Code of Conduct

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A code of conduct is an essential set of guidelines that every organization should have clearly defined and consistently enforced. While the textbook defines it as “a published listing of procedures and/or actions that simply will not be tolerated by [a] company,” it is also used as a means of outlining proper behavior so that the employees of a company know and understand what is expected of them (Hosmer, 2011). Laws surrounding codes of conduct have evolved over the years but there are certain factors that a company can generally look to when attempting to develop a solid set of ethical standards. When it comes to ethics in the field of accounting, there are a number of items that should be covered in a code of conduct, some of which may be insufficiently addressed in the industry’s current code of conduct. The importance of having that code is crucial, particularly because there have been countless companies over the years that have been discussed in the news for being in violation of their own rules, often times for doing things that they failed to address in their code of conduct. Ensuring that no stone is left unturned helps to eliminate any possibility of a misunderstanding, as well as to protect the company and its employees from a potential financial and/or legal matter. Violating an organization’s code of conduct can result in a variety of moderate to severe consequences, either from the organization itself, the law, or in some cases both. While each organization is responsible for creating its own disciplinary acts for any employee who violates that organization’s code of conduct, the organization must abide by written standards set forth by the government, many of which are listed in the Sarbanes-Oxley Act, which was created in 2002. Under Section 406 of this Act, it is made clear that companies are not necessarily required to adopt a code of ethics; however, “if a company has not adopted a code of ethics, it must disclose why it has not done so”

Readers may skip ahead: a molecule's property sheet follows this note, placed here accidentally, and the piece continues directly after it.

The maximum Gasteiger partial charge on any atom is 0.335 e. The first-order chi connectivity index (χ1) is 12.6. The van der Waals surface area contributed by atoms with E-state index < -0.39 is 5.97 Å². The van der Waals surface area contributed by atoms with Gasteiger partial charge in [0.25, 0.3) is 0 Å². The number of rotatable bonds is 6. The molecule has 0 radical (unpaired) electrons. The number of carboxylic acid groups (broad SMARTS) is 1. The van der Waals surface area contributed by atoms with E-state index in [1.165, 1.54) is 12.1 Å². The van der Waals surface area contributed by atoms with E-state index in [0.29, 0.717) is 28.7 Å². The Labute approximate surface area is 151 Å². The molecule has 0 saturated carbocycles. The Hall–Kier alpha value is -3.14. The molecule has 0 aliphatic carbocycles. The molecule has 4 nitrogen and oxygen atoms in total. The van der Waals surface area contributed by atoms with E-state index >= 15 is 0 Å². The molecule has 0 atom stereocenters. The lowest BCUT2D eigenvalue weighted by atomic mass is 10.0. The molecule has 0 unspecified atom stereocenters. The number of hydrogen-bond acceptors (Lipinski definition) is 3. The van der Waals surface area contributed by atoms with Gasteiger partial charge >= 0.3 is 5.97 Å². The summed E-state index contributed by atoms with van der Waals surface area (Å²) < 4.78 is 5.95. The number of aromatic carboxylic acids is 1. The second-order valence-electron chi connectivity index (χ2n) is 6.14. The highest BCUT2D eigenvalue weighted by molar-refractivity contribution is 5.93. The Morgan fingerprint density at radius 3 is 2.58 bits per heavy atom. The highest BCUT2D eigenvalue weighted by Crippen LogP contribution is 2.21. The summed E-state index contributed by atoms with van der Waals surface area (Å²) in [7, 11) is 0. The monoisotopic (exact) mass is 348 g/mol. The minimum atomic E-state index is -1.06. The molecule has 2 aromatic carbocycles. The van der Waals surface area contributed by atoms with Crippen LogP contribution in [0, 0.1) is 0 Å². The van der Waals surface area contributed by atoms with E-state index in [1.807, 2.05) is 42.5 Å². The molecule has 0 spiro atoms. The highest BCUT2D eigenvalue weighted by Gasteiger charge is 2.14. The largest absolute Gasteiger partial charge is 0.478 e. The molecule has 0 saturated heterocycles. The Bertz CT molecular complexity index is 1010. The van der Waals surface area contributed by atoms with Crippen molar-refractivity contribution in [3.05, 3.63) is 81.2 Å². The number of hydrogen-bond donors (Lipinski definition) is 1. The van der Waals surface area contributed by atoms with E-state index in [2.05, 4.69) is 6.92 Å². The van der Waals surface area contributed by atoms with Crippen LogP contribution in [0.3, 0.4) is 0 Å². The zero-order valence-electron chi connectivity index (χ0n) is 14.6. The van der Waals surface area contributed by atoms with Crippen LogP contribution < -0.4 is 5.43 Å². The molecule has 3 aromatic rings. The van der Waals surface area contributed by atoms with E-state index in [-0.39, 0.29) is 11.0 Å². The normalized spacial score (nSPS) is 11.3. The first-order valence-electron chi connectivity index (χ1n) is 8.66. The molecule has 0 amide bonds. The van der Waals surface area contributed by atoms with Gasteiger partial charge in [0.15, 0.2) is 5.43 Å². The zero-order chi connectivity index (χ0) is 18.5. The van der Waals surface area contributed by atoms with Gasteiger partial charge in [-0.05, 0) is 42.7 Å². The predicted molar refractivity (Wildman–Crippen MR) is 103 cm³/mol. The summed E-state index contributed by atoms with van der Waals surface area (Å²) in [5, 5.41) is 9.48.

References: Clements, C., Neill, J., & Stovall, O. O. (2009). An Analysis of International Accounting Codes of Conduct. Journal of Business Ethics, 87173-183. doi:10.1007/s10551-008-9811-3 Gibbs, E. (2003). Developing an effective code of conduct. Financial Executive, 19(4), 40-41. Gilman, S. (2005). Ethics codes and codes of conduct as tools for promoting an ethical and professional public service: Comparative successes and lessons. Retrieved on June 1, 2012 from http://www.oecd.org/dataoecd/17/33/35521418.pdf Hosmer, L. T. (2010). The ethics of management. (7th ed.). New York: McGraw-Hill/Irwin. Koonjy, D. (2005). Fdic emphasizes importance of corporate codes of conduct. Regulatory Report, 18(12), 4. Retrieved on June 2, 2012 from http://www.fdic.gov/news/news/financial/2005/fil10505.pdf Millman, G. J. (2002). New Scandals, Old Lessons Financial Ethics After Enron. Financial Executive, 18(5), 16-19. Neill, J. D., Stovall, O., & Jinkerson, D. L. (2005). A Critical Analysis of the Accounting Industry 's Voluntary Code of Conduct. Journal of Business Ethics, 59(1/2), 101-108. doi:10.1007/s10551-005-3398-8 Northrup, C. L. (2006). Profitable sarbanes-oxley compliance: Attain improved shareholder value and bottom-line results. Fort Lauderdale, FL: J. Ross Publishing. Spalding, A., & Oddo, A. (2011). It 's Time for Principles-Based Accounting Ethics. Journal of Business Ethics, 9949-59. doi:10.1007/s10551-011-1166-5 Sunseri, G., & Rottman, S. (2006, May 25). Enron verdict: Ken lay guilty on all counts, skilling on 19 counts. ABC News. Retrieved on June 6, 2012 from http://abcnews.go.com/Business/LegalCenter/story?id=2003728&page=1

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